One way to check if a business is complying with the digital disconnect is to measure its email traffic after hours. With this data, one option is for the heads of different departments to check which ones have more activity and have to analyze / justify why. It is a “pressure” tool that can help bosses comply so as not to be singled out by their colleagues and superiors, the study considers.

Anything that is putting black data on white can end bad practices. For example, the working hours registers, as exists in the case of Spain, with which it should be possible to check if there are excess hours and if there are departments that frequently lengthen their hours. There is also the possibility of establishing a dialogue in the company on this issue, either through the signature committees or through periodic surveys, which account for whether or not the right to disconnect is respected.

But sometimes the remedy for the extension of the days can come by tackling deeper causes. Eurofound points to examples where organizational issues are being addressed in parallel. One of them is to end very long meetings, which take time away from your assistants to tackle other obligations and, in the end, condemn them to lengthen their day.

Another avenue is to assess workloads and understaffing. If a person / department exceeds their hours often, ends up sending emails or tasks after hours and does not disconnect, could it be because they have too much work? A study by the University of Barcelona and CCOO points out that almost half of workers face ‘high tension’ in their jobs, the combination of an excessive load of tasks and little autonomy in their work to face this situation.

Is there a need for a European regulation?

The tripartite agency asks whether it is necessary to expressly legislate this right at the European level to make it effective or whether the current regulatory framework that addresses related issues, such as working hours and workers’ rest, is sufficient. The study considers that the data on the impact of teleworking on working hours, on the balance between professional and personal life, as well as on health and well-being, “suggest that it is necessary to improve the application of current legislation.”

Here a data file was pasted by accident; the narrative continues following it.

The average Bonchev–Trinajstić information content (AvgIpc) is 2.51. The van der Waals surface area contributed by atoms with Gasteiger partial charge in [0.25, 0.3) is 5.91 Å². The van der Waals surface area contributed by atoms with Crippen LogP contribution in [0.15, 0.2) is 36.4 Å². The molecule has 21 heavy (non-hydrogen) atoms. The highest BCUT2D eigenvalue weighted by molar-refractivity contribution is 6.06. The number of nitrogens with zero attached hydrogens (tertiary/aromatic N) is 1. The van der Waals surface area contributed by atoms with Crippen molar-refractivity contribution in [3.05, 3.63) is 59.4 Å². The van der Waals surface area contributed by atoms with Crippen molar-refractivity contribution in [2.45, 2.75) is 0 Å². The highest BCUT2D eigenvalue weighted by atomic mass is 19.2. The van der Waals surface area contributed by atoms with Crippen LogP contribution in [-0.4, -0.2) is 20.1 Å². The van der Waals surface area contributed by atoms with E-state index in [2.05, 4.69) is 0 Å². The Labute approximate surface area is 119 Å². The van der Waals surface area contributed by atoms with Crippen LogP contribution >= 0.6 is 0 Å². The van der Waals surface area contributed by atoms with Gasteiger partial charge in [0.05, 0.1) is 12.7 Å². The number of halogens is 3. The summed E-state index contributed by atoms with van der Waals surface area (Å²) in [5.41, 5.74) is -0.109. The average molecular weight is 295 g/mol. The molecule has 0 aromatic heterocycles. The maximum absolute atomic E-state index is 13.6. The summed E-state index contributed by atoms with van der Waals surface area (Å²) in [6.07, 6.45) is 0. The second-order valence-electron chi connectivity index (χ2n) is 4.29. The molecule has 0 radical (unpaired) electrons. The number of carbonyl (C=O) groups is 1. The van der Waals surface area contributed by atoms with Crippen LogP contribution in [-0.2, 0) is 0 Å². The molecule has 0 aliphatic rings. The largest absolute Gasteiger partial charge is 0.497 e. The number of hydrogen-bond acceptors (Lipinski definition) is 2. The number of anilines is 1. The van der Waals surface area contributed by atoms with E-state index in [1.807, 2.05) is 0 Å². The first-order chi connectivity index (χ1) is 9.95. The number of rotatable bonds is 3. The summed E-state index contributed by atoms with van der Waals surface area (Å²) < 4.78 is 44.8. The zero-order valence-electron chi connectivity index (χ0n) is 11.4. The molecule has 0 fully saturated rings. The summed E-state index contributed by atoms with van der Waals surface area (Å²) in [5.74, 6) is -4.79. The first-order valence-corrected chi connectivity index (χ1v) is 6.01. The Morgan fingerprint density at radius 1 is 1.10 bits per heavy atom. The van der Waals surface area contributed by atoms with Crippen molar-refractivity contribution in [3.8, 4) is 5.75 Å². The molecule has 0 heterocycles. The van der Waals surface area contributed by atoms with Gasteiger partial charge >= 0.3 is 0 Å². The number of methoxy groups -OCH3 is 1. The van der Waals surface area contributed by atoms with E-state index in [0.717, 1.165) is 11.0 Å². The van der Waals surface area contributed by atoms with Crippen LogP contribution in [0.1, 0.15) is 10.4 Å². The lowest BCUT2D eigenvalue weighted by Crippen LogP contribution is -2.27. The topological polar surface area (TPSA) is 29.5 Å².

It points to the suitability of collective bargaining to agree on measures adapted to the particularities of sectors and companies, but the European agency recalls that in some European countries the weight of collective bargaining is not very strong, so in those cases legislation could be the best option to guarantee minimum rights to workers.

The report shows that, for the moment, only a small group of countries has regulated the right to disconnect in their national legislation, among which is Spain, although several more are raising it and the debate has jumped to the European institutions.

Eurofound highlights that in the states that have regulated this issue, there is a proliferation of sectorial and company agreements to define how the right to disconnect is applied. In other words, the legislation has acted as a lever for the issue to be discussed and addressed. Although in Spain it is considered that these agreements have not taken off as they should.